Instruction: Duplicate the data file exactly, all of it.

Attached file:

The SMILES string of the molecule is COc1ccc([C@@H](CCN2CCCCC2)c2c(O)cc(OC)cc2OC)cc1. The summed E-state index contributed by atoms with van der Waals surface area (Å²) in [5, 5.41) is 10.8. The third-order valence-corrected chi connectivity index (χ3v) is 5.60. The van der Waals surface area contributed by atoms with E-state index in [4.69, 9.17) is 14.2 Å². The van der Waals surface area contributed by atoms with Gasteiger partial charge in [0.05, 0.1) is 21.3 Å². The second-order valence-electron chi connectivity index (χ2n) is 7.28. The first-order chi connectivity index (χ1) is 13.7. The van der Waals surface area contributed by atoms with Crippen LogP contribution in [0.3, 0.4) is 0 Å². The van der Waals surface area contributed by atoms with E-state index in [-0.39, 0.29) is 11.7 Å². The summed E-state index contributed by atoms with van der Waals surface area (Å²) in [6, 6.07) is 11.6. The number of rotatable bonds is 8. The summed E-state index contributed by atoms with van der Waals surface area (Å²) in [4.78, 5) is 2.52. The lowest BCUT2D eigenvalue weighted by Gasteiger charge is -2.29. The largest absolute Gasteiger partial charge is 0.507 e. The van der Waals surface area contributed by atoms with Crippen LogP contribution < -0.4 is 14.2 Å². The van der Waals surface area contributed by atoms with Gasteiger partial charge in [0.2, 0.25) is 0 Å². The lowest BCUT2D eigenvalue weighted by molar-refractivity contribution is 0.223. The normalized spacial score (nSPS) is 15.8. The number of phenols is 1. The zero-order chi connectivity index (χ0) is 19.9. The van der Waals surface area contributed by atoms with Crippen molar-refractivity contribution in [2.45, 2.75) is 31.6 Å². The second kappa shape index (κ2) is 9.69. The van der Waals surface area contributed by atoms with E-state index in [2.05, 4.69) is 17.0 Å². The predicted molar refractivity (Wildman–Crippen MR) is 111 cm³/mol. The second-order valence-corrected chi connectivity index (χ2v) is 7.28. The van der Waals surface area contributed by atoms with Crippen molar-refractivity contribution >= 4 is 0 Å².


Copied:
The SMILES string of the molecule is COc1ccc([C@@H](CCN2CCCCC2)c2c(O)cc(OC)cc2OC)cc1. The summed E-state index contributed by atoms with van der Waals surface area (Å²) in [5, 5.41) is 10.8. The third-order valence-corrected chi connectivity index (χ3v) is 5.60. The van der Waals surface area contributed by atoms with E-state index in [4.69, 9.17) is 14.2 Å². The van der Waals surface area contributed by atoms with Gasteiger partial charge in [0.05, 0.1) is 21.3 Å². The second-order valence-electron chi connectivity index (χ2n) is 7.28. The first-order chi connectivity index (χ1) is 13.7. The van der Waals surface area contributed by atoms with Crippen LogP contribution in [0.3, 0.4) is 0 Å². The van der Waals surface area contributed by atoms with E-state index in [-0.39, 0.29) is 11.7 Å². The summed E-state index contributed by atoms with van der Waals surface area (Å²) in [6, 6.07) is 11.6. The number of rotatable bonds is 8. The summed E-state index contributed by atoms with van der Waals surface area (Å²) in [4.78, 5) is 2.52. The lowest BCUT2D eigenvalue weighted by Gasteiger charge is -2.29. The largest absolute Gasteiger partial charge is 0.507 e. The van der Waals surface area contributed by atoms with Crippen LogP contribution < -0.4 is 14.2 Å². The van der Waals surface area contributed by atoms with Gasteiger partial charge in [0.2, 0.25) is 0 Å². The lowest BCUT2D eigenvalue weighted by molar-refractivity contribution is 0.223. The normalized spacial score (nSPS) is 15.8. The number of phenols is 1. The zero-order chi connectivity index (χ0) is 19.9. The van der Waals surface area contributed by atoms with Crippen molar-refractivity contribution in [2.45, 2.75) is 31.6 Å². The second kappa shape index (κ2) is 9.69. The van der Waals surface area contributed by atoms with E-state index in [2.05, 4.69) is 17.0 Å². The predicted molar refractivity (Wildman–Crippen MR) is 111 cm³/mol. The second-order valence-corrected chi connectivity index (χ2v) is 7.28. The van der Waals surface area contributed by atoms with Crippen molar-refractivity contribution >= 4 is 0 Å².